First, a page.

Jim Henson: The Biography, by Brian Jay Jones

Nine stars

Embarking on my third biography penned by Brian Jay Jones, I had high hopes as I sought to learn much about Jim Henson. A man who was as complex as he was innovative, Jones depicts Henson as a man worth the attention of the curious reader. Born in Mississippi, James ‘Jim’ Henson and his family were not long dwellers of the South. Moving to the Washington, D.C. area not long after Jim’s birth in 1936, this allowed Jim’s father to work in government. While young Jim was always able to use his imagination, he had a passion for entertaining and engaging with others. When it came time to make his way to post-secondary, Henson was sure that he wanted to get into the new medium of televising, eager to use some of his artistic flair to create sets that could dazzle the home viewer. However, somewhere along the way, puppeteering caught his attention and he became enthralled with the art. The entire realm came naturally to Henson, as Jones describes throughout the early chapters of the book, and characters appeared to come together at the oddest times. At a period when much of the television was local, Henson was out to score a spot on DC networks to show off his trade. He was successful in landing a spot with a children’s television show in the last 1950s, bringing education and enjoyment to youngsters, while making a name for himself. His colourful characters caught the attention of many, so much so that some of these puppets soon won spots as guests on highly popular programs, offering a national spotlight to the young Henson and whetting his appetite for more. Henson was happy, but his ambitions could not be ignored.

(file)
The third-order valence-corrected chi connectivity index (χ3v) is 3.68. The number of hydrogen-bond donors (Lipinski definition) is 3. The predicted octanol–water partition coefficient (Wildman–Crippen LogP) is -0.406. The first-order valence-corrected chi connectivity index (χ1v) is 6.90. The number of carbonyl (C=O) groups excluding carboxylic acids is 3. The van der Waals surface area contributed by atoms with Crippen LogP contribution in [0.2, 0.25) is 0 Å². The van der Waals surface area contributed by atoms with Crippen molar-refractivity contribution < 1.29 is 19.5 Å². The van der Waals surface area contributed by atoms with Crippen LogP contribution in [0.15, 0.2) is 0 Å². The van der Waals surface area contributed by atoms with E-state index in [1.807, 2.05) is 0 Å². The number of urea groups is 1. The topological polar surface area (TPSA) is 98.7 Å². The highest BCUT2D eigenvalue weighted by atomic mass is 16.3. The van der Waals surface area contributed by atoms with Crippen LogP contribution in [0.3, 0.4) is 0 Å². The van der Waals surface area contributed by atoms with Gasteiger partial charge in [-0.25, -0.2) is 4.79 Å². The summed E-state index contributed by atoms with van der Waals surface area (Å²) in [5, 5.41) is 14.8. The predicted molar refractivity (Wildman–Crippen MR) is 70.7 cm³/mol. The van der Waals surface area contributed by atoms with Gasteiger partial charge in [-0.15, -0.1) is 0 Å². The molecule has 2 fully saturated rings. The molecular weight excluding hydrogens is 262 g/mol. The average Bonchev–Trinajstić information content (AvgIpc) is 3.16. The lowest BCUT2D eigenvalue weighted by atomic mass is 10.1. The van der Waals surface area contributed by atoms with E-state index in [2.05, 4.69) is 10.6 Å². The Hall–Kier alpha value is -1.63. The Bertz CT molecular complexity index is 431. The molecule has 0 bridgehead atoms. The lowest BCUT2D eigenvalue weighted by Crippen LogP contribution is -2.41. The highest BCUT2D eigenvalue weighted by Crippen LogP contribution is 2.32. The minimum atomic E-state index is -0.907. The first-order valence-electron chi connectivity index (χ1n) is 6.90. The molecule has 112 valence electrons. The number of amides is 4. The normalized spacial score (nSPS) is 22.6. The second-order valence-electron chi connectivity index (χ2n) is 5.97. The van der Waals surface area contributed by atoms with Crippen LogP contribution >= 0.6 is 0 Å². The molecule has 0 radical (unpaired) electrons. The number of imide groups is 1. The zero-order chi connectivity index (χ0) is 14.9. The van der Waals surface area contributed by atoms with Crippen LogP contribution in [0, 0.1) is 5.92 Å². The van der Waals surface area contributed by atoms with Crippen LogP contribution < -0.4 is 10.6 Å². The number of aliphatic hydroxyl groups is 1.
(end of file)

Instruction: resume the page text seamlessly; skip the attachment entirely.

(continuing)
As Jones discusses at some length, while Henson was happy with his work, he fought a constant uphill battle about his place in television. Having dubbed his own type of puppets as ‘Muppets’, Henson sought to ensure that they were not labelled as “children’s entertainment”, but rather something that everyone could enjoy. Muppets may be highly entertaining to those who could suspend reality to a degree, but this did not mean that they were only for children. Henson sought to hone his skills and show the world that Muppets could be highly useful in entertaining the adult mind, with humour and banter that would appeal to the older audience. Henson continued to create new and exciting Muppet characters, names that would one day become synonymous with the Jim Henson name. While networks were slow to jump onto the bandwagon, Henson never stopped expanding his ideas or connections in the world of puppetry. When the Children’s Television Workshop approached him in the late 1960s about a new and innovative children’s program, Henson was highly interested, as this might be an ideal platform to help bring some of his Muppets to life, even though it was back in the realm of children’s entertainment. What came of these discussions soon developed into the juggernaut Sesame Street, allowing Henson to always look ahead to new and exciting projects. Jones depicts not only the development of Sesame Street in this biography, but some of the early successes and struggles that Henson and his fellow members faced. Very interesting to the curious reader, particularly if this was one of their staple shows as a child.